When my family of five arrives at Yordan's Black Belt Academy, the room is already teeming with people. Normally, if I saw a group of kids and adults punching and kicking each other, I'd call the cops. But this is a tae kwon do dojang, so it's OK.
Friends and parents kibitz and children zoom around while we hurry to remove our shoes. Master Leonard Yordan calls for order and the din subsides.
The beginner class tonight has 24 students, ages 3 to 50-plus. Moms and dads, computer technicians, kindergartners, executives, high-schoolers and cashiers all have exchanged their everyday labels for white uniforms and belts.
Students line up neatly in four rows of six before bowing to the U.S. and South Korean flags, Master Yordan, and the senior-ranking student. We warm up with basic stretches, simple hand techniques, push-ups and crunches.
Master Yordan demonstrates a side kick. He explains how to do it properly, breaking the move into four parts. His instructions are easy to understand, even for the littlest practitioner.
"Tae kwon do is dynamic," he says. "It's based on the body's natural movements so anyone can do it. Make it happen."
People take turns kicking cushioned paddles held by black-belted volunteers. More experienced students make a short abrupt sound — ki-yup — the moment their foot connects with the target. The vocalization helps with breath control. Newer students ki-yup softly and giggle self-consciously. Everyone exchanges high-fives as they return to the ends of their lines. "Good try!," "Nice kick!" and "Great work!" echo around the room.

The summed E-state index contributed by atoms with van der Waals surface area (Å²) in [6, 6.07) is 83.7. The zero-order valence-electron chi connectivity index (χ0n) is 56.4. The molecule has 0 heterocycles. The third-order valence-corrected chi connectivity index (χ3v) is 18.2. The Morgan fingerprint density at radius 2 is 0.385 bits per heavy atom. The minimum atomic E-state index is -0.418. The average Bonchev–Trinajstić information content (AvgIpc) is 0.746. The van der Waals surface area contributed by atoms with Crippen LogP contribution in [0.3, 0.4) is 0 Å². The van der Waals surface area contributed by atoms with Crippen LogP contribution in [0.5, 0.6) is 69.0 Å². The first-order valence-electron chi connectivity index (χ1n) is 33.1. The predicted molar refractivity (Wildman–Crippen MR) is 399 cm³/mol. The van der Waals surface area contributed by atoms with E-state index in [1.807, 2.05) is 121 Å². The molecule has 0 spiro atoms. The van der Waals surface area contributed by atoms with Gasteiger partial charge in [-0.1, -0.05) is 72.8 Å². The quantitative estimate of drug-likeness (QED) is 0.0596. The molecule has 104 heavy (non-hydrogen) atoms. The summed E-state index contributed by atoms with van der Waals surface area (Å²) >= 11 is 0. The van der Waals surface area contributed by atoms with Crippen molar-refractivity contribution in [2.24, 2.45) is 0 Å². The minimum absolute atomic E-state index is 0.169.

This is not the intimidating Cobra Kai dojo from the Karate Kid movie.
Normally, what interests one of my children bores another. My ballerina, little leaguer and dramatist don't often agree — except in their love of tae kwon do. We put our oldest son, Liam, now age 11, in classes six years ago and I joined him 18 months later. My husband, daughter and youngest son put on white belts in 2010.
"We've had many families train together at YBBA," says Master Yordan. "Unlike soccer or hockey, tae kwon do is an art you can practice with your children and learn as they learn."
As class ends and we bow out, I consider what tae kwon do means to our family. What started as a way to help Liam successfully control his wiggly body has turned into a family experience: a blend of physical and mental challenges that we embrace individually but get to share collectively.
Like many arts, what's learned in the classroom impacts life outside of it. The tae kwon do tenets are: self-control, perseverance, integrity, courtesy and indomitable spirit. When my children demonstrate these qualities outside the dojang, I make the connection for them: "It took integrity to admit you were wrong." "It's hard to learn to ride a two-wheeler, but you didn't give up."
Sometimes, they make the connection for me: "Mom, you didn't get mad about the mess we made!"
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